The client was admitted for 11 days, was diagnosed with a liver laceration, head, neck, pelvis and chest pain, a fractured 12th rib, torn ligaments in the left knee, and abrasions on her left leg. Upon discharge, she was transported to a rehabilitation facility where the client remained for three months.
Subsequently, the client underwent 9 more surgical procedures, including probing, tunneling, several debridement, and blood transfusions, all resulting in much pain and physical limitations. Finally in August 2013, the wounds were closed. Since that time, the client has had numerous outpatient visits, physical therapy and even cortisone injections in her neck. As of this date, she has not been discharged from physical therapy.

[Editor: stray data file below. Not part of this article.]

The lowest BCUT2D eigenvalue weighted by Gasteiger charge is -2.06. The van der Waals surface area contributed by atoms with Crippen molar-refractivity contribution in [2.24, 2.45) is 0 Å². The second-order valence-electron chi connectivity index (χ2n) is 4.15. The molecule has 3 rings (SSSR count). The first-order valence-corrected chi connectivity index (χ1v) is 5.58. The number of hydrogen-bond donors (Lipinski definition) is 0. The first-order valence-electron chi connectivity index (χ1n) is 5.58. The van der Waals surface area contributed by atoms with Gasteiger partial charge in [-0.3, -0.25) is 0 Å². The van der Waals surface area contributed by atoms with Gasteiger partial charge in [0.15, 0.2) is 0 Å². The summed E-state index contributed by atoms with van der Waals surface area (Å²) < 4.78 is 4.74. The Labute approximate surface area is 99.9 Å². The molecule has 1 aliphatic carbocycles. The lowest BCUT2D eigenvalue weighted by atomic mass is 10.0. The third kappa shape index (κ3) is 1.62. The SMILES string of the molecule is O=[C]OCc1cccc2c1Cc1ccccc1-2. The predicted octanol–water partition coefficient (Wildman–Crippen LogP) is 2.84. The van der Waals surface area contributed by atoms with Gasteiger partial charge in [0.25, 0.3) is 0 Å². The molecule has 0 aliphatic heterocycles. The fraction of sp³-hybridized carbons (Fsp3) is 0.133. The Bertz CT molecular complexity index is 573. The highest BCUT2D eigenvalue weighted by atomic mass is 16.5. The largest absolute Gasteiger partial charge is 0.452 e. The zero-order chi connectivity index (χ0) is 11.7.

Prior to the accident, the client was very independent and a touchstone of support for her family. That has changed. Furthermore, simple pleasures – walking, wearing high heels, volunteering at senior centers – and life’s more tragic elements, such as attending two of her sibling’s funerals, are things she missed or can no longer do.
Loss of earning capacity was asserted by the office although the client had not been working at a steady job since 2010. However, she had had a very good earnings history from 1993 to 2010 which allowed for our presentation on this element of her damages.